The User Assistance Package presents all the important components of the Arctic Ice Regime Shipping System for Canadian Arctic waters, and explains how the system can be used by mariners to increase safety and efficiency. It does this by:
- providing a video that introduces the Ice Regime System, and some very basic ice recognition skills,
- offering an Ice Regime software program that lets the operator calculate the ship’s Ice Numeral for each ice regime, and automatically creates both the Ice Regime Routing Message and the After Action Report to make the system as easy as possible to use, (The diskettes are at the back, and some notes are found on page 40)
- linking the Arctic Ice Regime Shipping System ( AIRSS ) Standards and the applicable regulations for navigation Officers and Ice Navigators in understandable terminology and,
- identifying reference material that will enable Navigation Officers to access a variety of information products linked to the Ice Regime System concept.
Reading and following this publication is not a substitute for training as an Ice Navigator or Master. However, it is intended to provide useful reminders to experienced operators, and guidance to others on how to prepare for Arctic voyages where ice will be encountered.
1.2 Applied Principles
- The Arctic Ice Regime Shipping System is intended to provide greater flexibility for the operation of vessels in the Arctic, by permitting ships to navigate outside of the current Zone / Date System when ice conditions are suitable. It is based upon a simple calculation which indicates whether or not a given set of ice conditions can be expected to be safe for a particular vessel.
- A wide range of ice navigation parameters including: visibility, vessel speed, manoeuvrability, the availability of an icebreaker escort and the knowledge and experience of the crew must be considered in applying the Ice Regime System.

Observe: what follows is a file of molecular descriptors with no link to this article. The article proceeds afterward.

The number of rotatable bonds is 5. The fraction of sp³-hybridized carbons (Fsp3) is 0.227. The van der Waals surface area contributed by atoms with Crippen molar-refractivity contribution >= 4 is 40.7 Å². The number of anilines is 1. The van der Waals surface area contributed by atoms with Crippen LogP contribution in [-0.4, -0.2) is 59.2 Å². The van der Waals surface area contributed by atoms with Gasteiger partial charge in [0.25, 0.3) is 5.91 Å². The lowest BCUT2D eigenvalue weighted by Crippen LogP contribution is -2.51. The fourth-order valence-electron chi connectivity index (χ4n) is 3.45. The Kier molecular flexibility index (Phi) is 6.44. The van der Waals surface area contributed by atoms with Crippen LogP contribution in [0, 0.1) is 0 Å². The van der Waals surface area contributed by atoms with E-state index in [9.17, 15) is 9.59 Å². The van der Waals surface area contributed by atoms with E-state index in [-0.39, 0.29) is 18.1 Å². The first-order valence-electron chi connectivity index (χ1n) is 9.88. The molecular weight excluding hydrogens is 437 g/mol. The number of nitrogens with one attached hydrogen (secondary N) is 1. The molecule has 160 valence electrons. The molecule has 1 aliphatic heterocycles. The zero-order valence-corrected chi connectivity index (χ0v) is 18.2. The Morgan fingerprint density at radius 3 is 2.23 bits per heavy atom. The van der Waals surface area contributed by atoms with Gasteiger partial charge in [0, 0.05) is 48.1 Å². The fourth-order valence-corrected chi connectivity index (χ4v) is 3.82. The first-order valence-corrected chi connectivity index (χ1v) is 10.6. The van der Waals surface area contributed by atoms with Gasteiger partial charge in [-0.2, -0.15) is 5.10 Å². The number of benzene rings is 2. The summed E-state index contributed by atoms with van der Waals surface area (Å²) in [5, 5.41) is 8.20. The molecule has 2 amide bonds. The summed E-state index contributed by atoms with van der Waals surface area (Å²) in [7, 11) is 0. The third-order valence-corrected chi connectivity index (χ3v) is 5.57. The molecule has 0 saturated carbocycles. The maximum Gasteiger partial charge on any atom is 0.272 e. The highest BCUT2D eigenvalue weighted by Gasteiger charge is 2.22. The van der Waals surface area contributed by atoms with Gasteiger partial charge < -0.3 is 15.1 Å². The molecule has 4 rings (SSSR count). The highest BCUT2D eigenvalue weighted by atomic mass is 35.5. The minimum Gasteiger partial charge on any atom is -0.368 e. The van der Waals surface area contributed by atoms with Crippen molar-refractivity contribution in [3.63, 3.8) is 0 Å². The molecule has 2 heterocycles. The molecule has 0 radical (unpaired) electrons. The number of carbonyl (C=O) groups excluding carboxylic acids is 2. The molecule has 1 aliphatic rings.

- The Master or Ice Navigator of an Arctic-going vessel will have primary responsibility for applying the Ice Regime System.
- Pollution Prevention Officers retain their power to direct any vessel clear of areas in which there is deemed to be a significant risk of structural damage leading to pollution. Ice regime information will be a useful tool in making their assessments.
1.3 Information Sources
The Arctic Shipping Pollution Prevention Regulations ( ASPPR ) have been revised to allow operators increased flexibility and the ability to improve their efficiency. An aspect of this process is an increased emphasis on the responsibility of the mariner to ensure the safety of the ship. To help mariners understand how to operate safely in the unique Arctic environment, Transport Canada is developing a training course and other aids which supplement existing material. This publication, the video and the software form the User Assistance Package, which is an important information source. Additional documentation has been listed in Section 8.2.
1.4 The Arctic Shipping Pollution Prevention Regulations ( ASPPR )
Navigation in waters under Canadian jurisdiction north of 60° North Latitude is governed by the Arctic Shipping Pollution Prevention Regulations ( ASPPR ), made under the Arctic Waters Pollution Prevention Act ( AWPPA ). The regulations include requirements for hull construction, equipment, crew training and qualifications, and operating procedures. Complete copies of the Regulations, and of the Act, are available from Canadian Government Publishing for a nominal fee (see Section 8.2) or through Transport Canada's Home Page at: www.tc.gc.ca
The regulations were first promulgated in 1972, and experience over their first 20 years of use has led to substantial revisions in many areas. The process itself has been driven a desire to operate ships with greater flexibility than sometimes allowed by the rigid, Zone / Date System. Transport Canada has responded by making the regulatory changes apply at first to only outside of the Zone / Date System. This publication has been developed in part to describe and explain the system and to highlight some of the changes.
A major change is the move from controlling access to different geographic areas of the Arctic on the basis of calendar dates (the Zone / Date System), to controlling access on the basis of actual ice conditions, and how these compare to the structural strength of the ship (the Ice Regime System). This is explained in detail in Section 2; while the structural classifications used in the system are outlined on page 6.
1.5 The Master Maintains Responsibility
It is the responsibility of the Master to ensure the safety of the vessel. This includes avoiding areas with ice regimes beyond the ship's capabilities, and operating at speeds that could cause unsafe collisions with concentrations of dangerous ice. Utilizing the Ice Regime System provides a useful framework for operational decisions.
"There is nothing in the regulations which takes precedence over, or otherwise detracts from the Master's ultimate responsibility for the ship's safety." -V.M. Santos-Pedro, CMAC Meeting, April 96, Montréal